Changing DNA in a Cell With No DNA: Gene Therapy for Blood Disorders

This episode of SciShow is brought to you
by the American Society of Gene and Cell Therapy. [♩INTRO] Lots of genetic diseases come down to a small
change to a single gene. So you’d think that with genetic engineering,
we’d be able to treat or even cure these diseases, an idea known
as gene therapy. The concept has a lot of potential, and there
are already a few successful treatments on the market, including one for
an inherited disease. But modifying genetic code also carries a
lot of risks, so it’s been slow going. And what happened, and is still happening, with treatments for sickle cell disease is
a good example of both the challenges that come from gene therapy and the unexpectedly helpful discoveries that
can come from addressing them. Sickle cell disease is the most common inherited
blood disorder, with more than 100,000 patients in the US
alone. People with sickle cell have red blood cells
shaped like crescents, or sickles, which would be enough of a problem on its
own. But their red blood cells also don’t carry
oxygen as well as the usual round ones. The symptoms range from fatigue and jaundice to bouts of excruciating pain when the curved
cells jam up blood vessels. In 1949, doctors realized the shape and problems
with carrying oxygen are caused by a structural change to hemoglobin, the molecule that carries oxygen around in
human blood. It wasn’t long before scientists had traced
the variation to specific changes to hemoglobin genes, especially in the gene
for beta-globin, one of the main protein parts of the hemoglobin
molecule. But despite decades of work, we still don’t have an approved gene therapy
for sickle cell disease. Red blood cells don’t contain DNA and are
only alive for about 4 months before they’re broken down and recycled by the
body, so to fix red blood cells, you need to fix the cells that produce them:
stem cells that live in bone marrow. Researchers are working on a few different
approaches to this. The first method is simply adding working
beta-globin genes to bone marrow cells. The red blood cells still carry some of the
problematic proteins; they just also have enough healthy protein to reduce the degree of sickling and improve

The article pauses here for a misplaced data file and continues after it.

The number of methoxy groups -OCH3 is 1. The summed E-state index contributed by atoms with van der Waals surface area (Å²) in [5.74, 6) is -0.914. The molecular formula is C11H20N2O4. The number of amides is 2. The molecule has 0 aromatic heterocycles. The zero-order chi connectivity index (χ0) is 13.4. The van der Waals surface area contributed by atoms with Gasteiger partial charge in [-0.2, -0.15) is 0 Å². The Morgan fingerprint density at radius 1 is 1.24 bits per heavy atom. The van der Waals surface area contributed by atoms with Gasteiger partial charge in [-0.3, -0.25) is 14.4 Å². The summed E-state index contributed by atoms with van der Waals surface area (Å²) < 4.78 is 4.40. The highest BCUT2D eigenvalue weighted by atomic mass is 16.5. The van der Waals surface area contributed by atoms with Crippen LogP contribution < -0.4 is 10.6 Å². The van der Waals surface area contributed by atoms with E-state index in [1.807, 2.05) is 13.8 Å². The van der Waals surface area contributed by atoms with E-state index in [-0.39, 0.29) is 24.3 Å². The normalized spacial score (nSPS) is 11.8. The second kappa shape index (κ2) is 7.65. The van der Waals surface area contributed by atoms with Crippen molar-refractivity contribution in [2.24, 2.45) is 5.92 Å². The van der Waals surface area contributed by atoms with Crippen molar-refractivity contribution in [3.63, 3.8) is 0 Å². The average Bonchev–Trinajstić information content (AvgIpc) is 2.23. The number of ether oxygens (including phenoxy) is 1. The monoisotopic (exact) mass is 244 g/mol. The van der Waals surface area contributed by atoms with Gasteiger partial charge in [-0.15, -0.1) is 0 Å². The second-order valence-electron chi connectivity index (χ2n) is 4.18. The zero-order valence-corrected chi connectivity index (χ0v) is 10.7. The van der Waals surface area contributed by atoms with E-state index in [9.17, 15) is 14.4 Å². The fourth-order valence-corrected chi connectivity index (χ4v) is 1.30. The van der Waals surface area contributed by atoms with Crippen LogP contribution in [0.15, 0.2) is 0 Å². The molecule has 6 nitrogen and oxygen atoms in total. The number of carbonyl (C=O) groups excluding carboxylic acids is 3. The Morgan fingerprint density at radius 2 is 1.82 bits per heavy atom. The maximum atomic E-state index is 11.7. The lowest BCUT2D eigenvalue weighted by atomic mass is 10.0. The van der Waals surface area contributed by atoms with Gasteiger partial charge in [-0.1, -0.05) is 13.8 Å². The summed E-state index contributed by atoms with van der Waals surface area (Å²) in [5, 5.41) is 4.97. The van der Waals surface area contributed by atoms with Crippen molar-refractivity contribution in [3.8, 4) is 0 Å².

symptoms. It’s the most straightforward treatment, and there have already been multiple human
clinical trials. But it relies on repurposed viruses, modified
to make sure they can’t cause disease, to insert the desired DNA into the cells,
which has turned out to be tricky. A lot of viruses can’t infect bone marrow
cells, so scientists developed the technique using
a type known as lentiviruses. Unfortunately, these viruses can put their
DNA in lots of places, which means the inserted genes can accidentally
turn on or off other important genes, including ones involved
in regulating cancers. And in the early 2000s, a ten-patient trial
to fix an inherited immune disorder had to be stopped early when two of the ten
patients developed leukemia. The researchers figured out what caused it
and were able to treat both cases, but newer designs are a lot safer. The viral genes have been stripped to only
ones absolutely essential for inserting DNA, so there are fewer genes
around that might make them more likely to insert the genes where they
don’t belong. Plus, the viruses self-destruct after they
do their job to make sure they don’t accidentally start replicating
and causing problems, like the viruses they’re based on. There are still some concerns about effectiveness
and side effects, though, for example, it’s hard to be completely,
100% sure that the place where you put the extra DNA
won’t interfere with the cell’s genome in a way that could
lead to cancer. That’s why other researchers are trying
to edit the cell’s beta-globin gene directly, replacing the disease-causing DNA